State v. Decker

Annotate this Case

207 Kan. 374 (1971)

485 P.2d 171

STATE OF KANSAS, Appellee, v. B.G. DECKER, Appellant.

No. 46,017

Supreme Court of Kansas.

Opinion filed May 15, 1971.

David G. Arst, of Wichita, argued the cause and was on the brief for the appellant.

Keith Sanborn, County Attorney, argued the cause, and Kent Frizzell, Attorney General, and R.K. Hollingsworth, Deputy County Attorney, were with him on the brief for the appellee.

The opinion of the court was delivered by


This is an appeal in a criminal action wherein the defendant was convicted of forgery under K.S.A. 21-608, and uttering under K.S.A. 21-609.

The defendant (appellant) assigns two specifications of error: (1) That the trial court erred in overruling his motion to discharge because the state failed to make out a prima facie case; and (2) the trial court erred in permitting the case to be submitted to the *375 jury when the state failed to file an information charging the defendant.

The second specification may be summarily answered by stating that the record discloses an information was filed with the clerk of the district court of Sedgwick County on May 1, 1969, at 4:44 p.m. The information as filed is set forth in full in the counter abstract and discloses the appellant's second specification of error to be wholly without merit.

The first specification relates to the sufficiency of the state's evidence to sustain a conviction on the two charges.

The instrument involved was a check in the amount of $10 drawn on the personal checking account of the defendant's brother, Bill D. Decker, carried at the Seneca National Bank of Wichita, Kansas. It was cashed at the Seneca Bowling Lanes in Wichita, Kansas, on March 24, 1969.

In March, 1969, Bill discovered several of his blank personal check forms were missing from his checkbook. The blank checks were not taken from the top of the pad, but were removed somewhere beneath the top blanks. When Bill discovered the missing check blanks he notified the bank.

On the 24th day of March, 1969, Bill took his brother, B.G. Decker (defendant-appellant) to the Seneca Bowling Lanes and let him out. They had no conversation about the defendant cashing a check. The defendant approached the cashier at the bowling alley and asked if he could cash a check for $10. The defendant had no identification but informed the cashier, Helen Corbin, that he knew Loretta Decker, a bowler, whom he identified as his sister-in-law.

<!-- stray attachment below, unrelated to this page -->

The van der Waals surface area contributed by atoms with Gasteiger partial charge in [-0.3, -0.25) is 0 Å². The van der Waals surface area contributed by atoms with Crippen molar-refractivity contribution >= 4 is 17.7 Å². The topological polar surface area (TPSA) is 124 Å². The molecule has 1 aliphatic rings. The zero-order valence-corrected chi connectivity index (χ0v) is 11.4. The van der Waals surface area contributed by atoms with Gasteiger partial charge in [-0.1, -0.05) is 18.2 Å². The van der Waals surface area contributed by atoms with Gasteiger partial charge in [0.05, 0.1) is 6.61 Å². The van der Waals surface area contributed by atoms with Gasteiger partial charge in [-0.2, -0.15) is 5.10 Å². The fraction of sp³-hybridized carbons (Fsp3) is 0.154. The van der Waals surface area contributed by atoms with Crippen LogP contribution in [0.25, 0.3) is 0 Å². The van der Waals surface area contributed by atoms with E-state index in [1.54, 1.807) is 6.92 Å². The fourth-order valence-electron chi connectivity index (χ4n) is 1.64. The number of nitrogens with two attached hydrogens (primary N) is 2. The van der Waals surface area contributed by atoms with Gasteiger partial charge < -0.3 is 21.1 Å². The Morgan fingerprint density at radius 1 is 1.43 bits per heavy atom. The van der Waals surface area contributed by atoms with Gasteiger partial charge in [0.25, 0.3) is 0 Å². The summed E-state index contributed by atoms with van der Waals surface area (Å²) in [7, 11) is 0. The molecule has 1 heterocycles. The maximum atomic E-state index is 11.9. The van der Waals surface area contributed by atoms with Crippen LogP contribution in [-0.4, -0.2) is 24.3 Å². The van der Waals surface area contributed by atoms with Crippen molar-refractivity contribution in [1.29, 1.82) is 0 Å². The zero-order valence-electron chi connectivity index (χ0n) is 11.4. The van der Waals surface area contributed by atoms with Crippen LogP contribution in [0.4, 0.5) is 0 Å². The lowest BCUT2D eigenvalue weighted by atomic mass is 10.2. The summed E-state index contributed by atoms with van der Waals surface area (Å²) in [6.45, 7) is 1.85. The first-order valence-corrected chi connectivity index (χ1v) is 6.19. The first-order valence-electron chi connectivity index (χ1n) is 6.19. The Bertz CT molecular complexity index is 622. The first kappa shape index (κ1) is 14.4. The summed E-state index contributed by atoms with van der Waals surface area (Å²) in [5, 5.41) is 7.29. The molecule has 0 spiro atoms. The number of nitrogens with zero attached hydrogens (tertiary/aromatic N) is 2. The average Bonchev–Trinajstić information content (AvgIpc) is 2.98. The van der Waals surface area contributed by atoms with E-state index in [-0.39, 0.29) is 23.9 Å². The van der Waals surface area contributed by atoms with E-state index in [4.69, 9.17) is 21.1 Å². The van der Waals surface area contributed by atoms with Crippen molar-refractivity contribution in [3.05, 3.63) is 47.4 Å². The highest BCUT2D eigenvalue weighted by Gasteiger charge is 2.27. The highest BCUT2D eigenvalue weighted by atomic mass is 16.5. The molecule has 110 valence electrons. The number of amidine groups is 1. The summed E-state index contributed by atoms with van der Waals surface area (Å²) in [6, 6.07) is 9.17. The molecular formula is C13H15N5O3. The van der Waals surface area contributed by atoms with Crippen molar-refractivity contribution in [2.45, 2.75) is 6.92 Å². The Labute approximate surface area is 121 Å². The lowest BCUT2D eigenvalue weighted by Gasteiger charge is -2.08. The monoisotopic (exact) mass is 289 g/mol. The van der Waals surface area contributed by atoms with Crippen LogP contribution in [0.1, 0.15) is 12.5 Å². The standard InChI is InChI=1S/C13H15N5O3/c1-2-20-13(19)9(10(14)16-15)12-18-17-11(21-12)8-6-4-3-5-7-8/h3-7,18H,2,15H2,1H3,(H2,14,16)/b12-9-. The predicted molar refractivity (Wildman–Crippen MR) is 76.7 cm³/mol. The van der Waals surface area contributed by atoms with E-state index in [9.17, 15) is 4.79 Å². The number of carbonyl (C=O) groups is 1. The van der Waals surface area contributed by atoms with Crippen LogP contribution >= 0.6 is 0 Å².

When the defendant was advised he could cash a check, he wrote it on one of Bill's missing blank checks, signing it "Bill D. Decker." He was given $10 in cash from the cash register. The cashier stamped in the payee's name, Seneca Bowling Lanes, Inc.

The bank refused to honor the check because the signature did not correspond with the signature card, plus the fact that the bank had previously been notified some of Bill's blank checks were missing.

At the trial Bill testified he did not authorize anyone to sign any checks in his name.

The defendant's testimony was to the effect that Bill had told him, when he (the defendant) asked about signing his (Bill's) name to *376 checks, "Go ahead, I don't care." The defendant, however, admitted taking blank checks out of Bill's checkbook, and that he did not tell Bill about it.

At the time of the foregoing conversation a third party by the name of Dalton Harp was present. He testified he heard Bill say "Go ahead and write one," but it was more or less a joke (the defendant having previously been convicted of forgery) in connection with conversation to the effect that the defendant could not forge his (Bill's) name and get away with it.

On rebuttal Bill said he recalled the incident and testified the defendant said in response to Bill's statement, "I don't believe anybody can sign my name" that "he could or bet he could," which made Bill a little angry. At the time of the conversation Bill informed the defendant he did not have any money in the bank anyway. On cross-examination Bill testified he did not think the defendant got the impression from the conversation that it would be all right if the defendant wrote a check on his (Bill's) account. Bill said he might have assumed he had authority, "but I didn't intend it."